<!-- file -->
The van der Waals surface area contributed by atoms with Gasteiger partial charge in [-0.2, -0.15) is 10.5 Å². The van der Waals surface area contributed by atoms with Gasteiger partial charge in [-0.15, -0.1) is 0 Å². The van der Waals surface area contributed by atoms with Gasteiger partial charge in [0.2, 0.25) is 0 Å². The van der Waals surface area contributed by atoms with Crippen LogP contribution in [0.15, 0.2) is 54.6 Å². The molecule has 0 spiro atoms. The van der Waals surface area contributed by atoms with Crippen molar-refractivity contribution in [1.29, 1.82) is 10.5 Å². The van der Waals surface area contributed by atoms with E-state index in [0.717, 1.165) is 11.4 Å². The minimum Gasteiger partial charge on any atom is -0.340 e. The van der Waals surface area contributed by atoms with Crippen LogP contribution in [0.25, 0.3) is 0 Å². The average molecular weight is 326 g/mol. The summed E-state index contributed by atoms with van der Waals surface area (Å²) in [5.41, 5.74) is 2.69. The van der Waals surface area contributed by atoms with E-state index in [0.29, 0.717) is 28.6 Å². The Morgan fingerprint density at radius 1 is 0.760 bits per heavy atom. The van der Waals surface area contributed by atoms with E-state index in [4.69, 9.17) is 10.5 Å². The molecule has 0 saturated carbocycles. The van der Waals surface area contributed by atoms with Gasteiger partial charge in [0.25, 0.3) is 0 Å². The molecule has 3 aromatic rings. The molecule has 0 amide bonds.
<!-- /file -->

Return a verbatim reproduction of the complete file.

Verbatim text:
The van der Waals surface area contributed by atoms with Gasteiger partial charge in [-0.2, -0.15) is 10.5 Å². The van der Waals surface area contributed by atoms with Gasteiger partial charge in [-0.15, -0.1) is 0 Å². The van der Waals surface area contributed by atoms with Gasteiger partial charge in [0.2, 0.25) is 0 Å². The van der Waals surface area contributed by atoms with Crippen LogP contribution in [0.15, 0.2) is 54.6 Å². The molecule has 0 spiro atoms. The van der Waals surface area contributed by atoms with Crippen molar-refractivity contribution in [1.29, 1.82) is 10.5 Å². The van der Waals surface area contributed by atoms with E-state index in [0.717, 1.165) is 11.4 Å². The minimum Gasteiger partial charge on any atom is -0.340 e. The van der Waals surface area contributed by atoms with Crippen LogP contribution in [0.25, 0.3) is 0 Å². The average molecular weight is 326 g/mol. The summed E-state index contributed by atoms with van der Waals surface area (Å²) in [5.41, 5.74) is 2.69. The van der Waals surface area contributed by atoms with E-state index in [0.29, 0.717) is 28.6 Å². The Morgan fingerprint density at radius 1 is 0.760 bits per heavy atom. The van der Waals surface area contributed by atoms with E-state index in [4.69, 9.17) is 10.5 Å². The molecule has 0 saturated carbocycles. The van der Waals surface area contributed by atoms with Gasteiger partial charge in [0.25, 0.3) is 0 Å². The molecule has 3 aromatic rings. The molecule has 0 amide bonds.